Paranormal Activity is so cheesy that it ought to come with a warning for the lactose intolerant. Further warnings for those who demand sympathetic characters, logic in their storytelling or who are inclined to vertigo induced by shaky, handheld camerawork also apply to this tale of a young San Diego couple’s battle with a demon. An heir to the now decade-old Blair Witch Project, first-time filmmaker Oren Peli's attempt to turn no budget into a virtue with things that go bump in the night delivers moderate suspense and some scares. Paramount picked this up off of the festival circuit, no doubt hoping for a Blair Witch style payday. But as Paranormal Activity lacks that film's novelty, a $140 million domestic gross is unlikely to happen again. Regardless, the studio's targeted marketing campaign recruits Paranormal Activity fans to spread the gospel via Facebook and Twitter, and so should generate healthy returns.
English major Katie (Katie Featherston) and day trader Micah (Micah Sloat) are happily cohabiting except for one nagging wrinkle—Katie is convinced that the house is haunted. He buys a video camera to document the phenomenon. The couple also brings in an expert (Michael Bayouth) on paranormal activity, but his field of expertise is ghosts and he informs the couple that the item infringing on their personal space is, in fact, a demon. Moving out of the house will not help as Katie reveals that whatever this thing is it has been in her life since she was a little girl. Perhaps, as Katie suggests, it doesn't like Micah's camera or perhaps it is jealous of his relationship with her, but whatever the reason this is one angry demon and getting more enraged by the day. Night after night over a period of about a month, Micah's camera records its escalating hostility.
Peli's use of sound to generate fear is the movie's strongest asset. It is creepy to hear heavy footsteps on the stairs when there is no one there or to listen to what sounds like entire bookcases being hurled across a room. Also effective is the way the lingering camera emphasizes the vulnerability of the sleeping couple in the bed, especially when the sudden movement of a sheet underlines the idea that they are not alone. Scenes like that are genuinely chilling. It is too bad that they are undercut by the extremely silly. Lights turning on and off by themselves seem more the work of an otherworldly prankster than evil incarnate. A scene where the bedroom door moves back and forth, controlled by an invisible hand, merely makes the demon look nervous, rendering it less frightening.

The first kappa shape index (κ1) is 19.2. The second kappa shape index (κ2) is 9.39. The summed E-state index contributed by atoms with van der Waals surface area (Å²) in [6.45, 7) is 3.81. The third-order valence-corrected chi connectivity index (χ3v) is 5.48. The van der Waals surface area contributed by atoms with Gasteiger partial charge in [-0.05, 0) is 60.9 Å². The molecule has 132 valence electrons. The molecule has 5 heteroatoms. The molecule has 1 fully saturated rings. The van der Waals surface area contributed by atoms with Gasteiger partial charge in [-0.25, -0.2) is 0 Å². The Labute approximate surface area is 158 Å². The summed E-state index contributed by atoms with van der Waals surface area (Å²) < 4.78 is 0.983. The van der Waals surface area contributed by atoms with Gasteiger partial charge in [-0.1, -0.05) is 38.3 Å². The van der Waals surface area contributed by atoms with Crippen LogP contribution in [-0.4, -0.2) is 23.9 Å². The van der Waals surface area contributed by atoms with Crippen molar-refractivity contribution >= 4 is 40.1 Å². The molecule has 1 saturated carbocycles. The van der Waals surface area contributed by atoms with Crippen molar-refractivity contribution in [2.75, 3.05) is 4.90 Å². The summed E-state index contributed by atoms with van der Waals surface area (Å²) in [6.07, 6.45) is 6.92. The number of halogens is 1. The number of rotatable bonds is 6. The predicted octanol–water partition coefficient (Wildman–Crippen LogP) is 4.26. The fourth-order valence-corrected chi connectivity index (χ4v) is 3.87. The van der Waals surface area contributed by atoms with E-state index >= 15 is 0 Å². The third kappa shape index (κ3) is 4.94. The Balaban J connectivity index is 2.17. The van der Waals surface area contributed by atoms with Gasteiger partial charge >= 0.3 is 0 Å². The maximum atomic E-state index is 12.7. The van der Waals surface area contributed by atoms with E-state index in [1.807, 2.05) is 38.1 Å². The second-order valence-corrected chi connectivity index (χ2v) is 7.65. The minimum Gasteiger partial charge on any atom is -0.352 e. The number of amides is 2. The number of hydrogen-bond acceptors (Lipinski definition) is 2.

The idea of a portable demon that affords no means of escape is clever, or would be if the idea were believable. But Katie is way too happy in the beginning to convince us that she’s spent most of her life living with a stalker to whom temporary restraining orders do not apply. Has it been dormant for a while? Did she think it had gone away? Those nagging little details are never really addressed, emphasizing the tale's implausibility and working against the horror.
The weakest element in the movie is the couple at the heart of it. Katie is a whiner and Micah is a motormouth idiot with less common sense than an opossum. Even when it becomes obvious that Katie has not been imagining things and that they are in deep trouble, he alters neither his constant yammering nor his obnoxious demeanor. There should be some rooting interest in Katie and Micah somehow triumphing over their spectral intruder, but they are both so annoying that it is hard not to come to the conclusion that they deserve this demon infestation. But trapped in the house with this prattling, airhead couple, does it deserve them?
Cast: Katie Featherston, Micah Scott and Michael Bayouth
Director/Screenwriter: Oren Peli
Producer: Jason Blum and Oren Peli
Rating: R for language.
Running time: 99 min.
Release Date: September 25 ltd.